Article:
In the days before Polestar spiced things up a bit, Volvo wasn’t exactly a performance brand. It was mostly known for making sensible and durable luxury cars like the 240. However, even before it offered cars like the C30 hot hatch, the Swedish brand had a subdued speedy side. One that came into the limelight with the Volvo 850R wagon.
Volvo 850R and 850 T-5R: history, specs, and features
To be fair, the Volvo 850R isn’t the first sporty model the automaker produced, Car and Driver reports. It’s not even the first tuned-up 850 wagon, GarageDreams reports. That honor belongs to the 850 Turbo, aka the 850 T5, which had a 2.3-liter turbocharged five-cylinder, rated at 222 hp and 221 lb-ft. Even with a V8, the contemporary BMW 5 Series didn’t make that much power, Autotrader reports.
But for the 1995 Volvo 850 T-5R, the automaker went even further. The wagon received an upgrade courtesy of Porsche, which had already helped Audi develop the RS2 Avant. The 850 T-5R also has a 2.3-liter turbocharged five-cylinder, but it makes 237 hp, Autocar reports. It’s still a front-wheel-drive wagon, like the T5, but it’s a FWD wagon that does 0-60 in 6.9 seconds. At least it does with the 5-speed manual, which wasn’t available in the US.
Porsche’s touch doesn’t stop at the engine, though. The Volvo 850 T-5R has upgraded hydraulic dampers, larger anti-roll bars, and suede-trimmed heated leather sport seats. Plus, when it was new, it was the first car to come with side-impact airbags. And despite its age, it also comes with ABS, traction control, and self-leveling suspension.
Then in 1996 came the Volvo 850R wagon. Its 2.3-liter turbocharged five-cylinder had a few upgrades, boosting it to 243 hp, Road & Track reports. Also, although its anti-roll bars were a little thinner compared to the T-5R, its dampers were stiffer. And while the US market only received the 4-speed automatic model, the 5-speed manual wagon came with a limited-slip differential. But even with the automatic, Car and Driver reports the Volvo 850R can go 0-60 in 6.7 seconds.
The Volvo 850R was a genuine racer
On the street, neither the Volvo 850R nor T-5R is especially hampered by their FWD nature. Although the stiff suspension and high-performance tires make for a harsh ride, Car and Driver reports the wagon’s handling is excellent. As is the steering, which is sharper than the base 850 wagon’s, and comes with plenty of feel.
The US-spec 4-speed automatic isn’t bad, Autoweek reports, if geared a little long. But apart from the ride, the Volvo 850R has quite a few luxury touches. The leather-and-suede seats are well-bolstered and comfortable, and its brakes are impressive even by modern standards, R&T reports.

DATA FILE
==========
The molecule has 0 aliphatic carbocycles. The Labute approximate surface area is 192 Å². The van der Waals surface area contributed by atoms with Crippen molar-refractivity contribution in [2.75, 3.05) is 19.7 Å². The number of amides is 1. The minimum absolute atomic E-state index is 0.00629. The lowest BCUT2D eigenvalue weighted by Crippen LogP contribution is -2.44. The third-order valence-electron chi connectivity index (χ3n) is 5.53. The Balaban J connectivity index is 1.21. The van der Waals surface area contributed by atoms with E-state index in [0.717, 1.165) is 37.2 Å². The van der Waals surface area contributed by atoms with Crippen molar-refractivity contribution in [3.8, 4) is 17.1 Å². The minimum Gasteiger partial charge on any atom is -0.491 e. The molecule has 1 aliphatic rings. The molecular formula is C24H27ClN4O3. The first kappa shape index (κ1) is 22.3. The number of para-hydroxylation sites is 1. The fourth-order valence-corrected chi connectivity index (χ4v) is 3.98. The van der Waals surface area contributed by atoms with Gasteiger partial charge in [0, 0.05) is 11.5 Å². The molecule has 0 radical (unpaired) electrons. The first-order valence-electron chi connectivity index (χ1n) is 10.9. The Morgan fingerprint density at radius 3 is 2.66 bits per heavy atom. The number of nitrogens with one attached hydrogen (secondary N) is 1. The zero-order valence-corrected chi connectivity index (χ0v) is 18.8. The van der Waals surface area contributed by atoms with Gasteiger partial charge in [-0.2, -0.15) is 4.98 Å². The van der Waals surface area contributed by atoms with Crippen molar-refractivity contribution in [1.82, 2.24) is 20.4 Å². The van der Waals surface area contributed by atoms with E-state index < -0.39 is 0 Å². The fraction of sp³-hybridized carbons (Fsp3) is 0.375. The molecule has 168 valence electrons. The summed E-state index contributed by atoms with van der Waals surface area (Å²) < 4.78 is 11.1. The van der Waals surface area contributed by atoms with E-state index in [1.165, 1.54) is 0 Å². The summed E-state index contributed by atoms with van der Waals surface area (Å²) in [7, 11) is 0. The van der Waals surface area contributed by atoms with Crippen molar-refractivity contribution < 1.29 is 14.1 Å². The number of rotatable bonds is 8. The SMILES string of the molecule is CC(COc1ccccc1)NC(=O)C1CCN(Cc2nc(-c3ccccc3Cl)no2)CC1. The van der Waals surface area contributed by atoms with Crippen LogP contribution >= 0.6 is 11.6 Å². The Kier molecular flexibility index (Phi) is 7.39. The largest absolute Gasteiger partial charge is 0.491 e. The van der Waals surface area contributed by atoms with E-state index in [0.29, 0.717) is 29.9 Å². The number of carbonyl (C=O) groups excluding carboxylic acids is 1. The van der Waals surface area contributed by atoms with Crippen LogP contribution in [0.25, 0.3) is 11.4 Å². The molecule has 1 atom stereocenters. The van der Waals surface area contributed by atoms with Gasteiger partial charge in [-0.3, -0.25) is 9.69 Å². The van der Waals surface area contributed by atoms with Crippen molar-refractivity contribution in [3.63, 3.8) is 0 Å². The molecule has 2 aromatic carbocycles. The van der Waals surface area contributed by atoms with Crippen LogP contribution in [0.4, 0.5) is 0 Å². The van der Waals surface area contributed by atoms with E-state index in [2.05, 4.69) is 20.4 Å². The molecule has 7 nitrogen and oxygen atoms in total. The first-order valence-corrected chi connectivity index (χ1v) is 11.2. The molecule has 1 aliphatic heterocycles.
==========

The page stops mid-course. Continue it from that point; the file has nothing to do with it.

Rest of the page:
The most impressive Volvo 850 isn’t the 850R or 850 T-5R, though. It’s the British Touring Car Championship racing wagon. Yup, Volvo took a wagon racing, R&T reports. Admittedly, the BTCC 850 wagon only raced in the 1994 season, with rule changes forcing Volvo to race the sedan in 1995 and 1996, DriveTribe reports. And it wasn’t particularly successful, finishing 8th overall in its only season.
But the aerodynamic lessons learned helped the sedans finish 3rd in 1995 and 1996. And while its racing-spec 2.0-liter five-cylinder wasn’t turbocharged, it still produced 290 hp, DriveTribe reports. And that’s with a catalytic converter—which was a first for a BTCC race car. Oh, and it redlined at 8500 RPM, DriveTribe reports. All this in the only wagon out on the racetrack.
Getting one today
Finding a Volvo 850R or 850 T-5R wagon can be somewhat difficult. Only 1000 850Rs were sold in the US, Car and Driver reports. And if you want a manual model, you’ll have to import one. Though quite a few 850R owners have swapped in 5-speed manuals into their cars, Bring a Trailer reports. Luckily, 2020 marks 25 years since the start of T-5R production, as does 2021 for 850R production. Which means you’ll be able to freely import both wagons soon.
While these wagons are rare, they’re not necessarily expensive. In 2016, an 87,000-mile 850R sold on BaT for $4000. And as of this writing, there’s one T-5R listed on Autotrader for $9000. However, low-mileage manual examples do command a premium. In 2019, Bat reported several European models were available for about $24,000.
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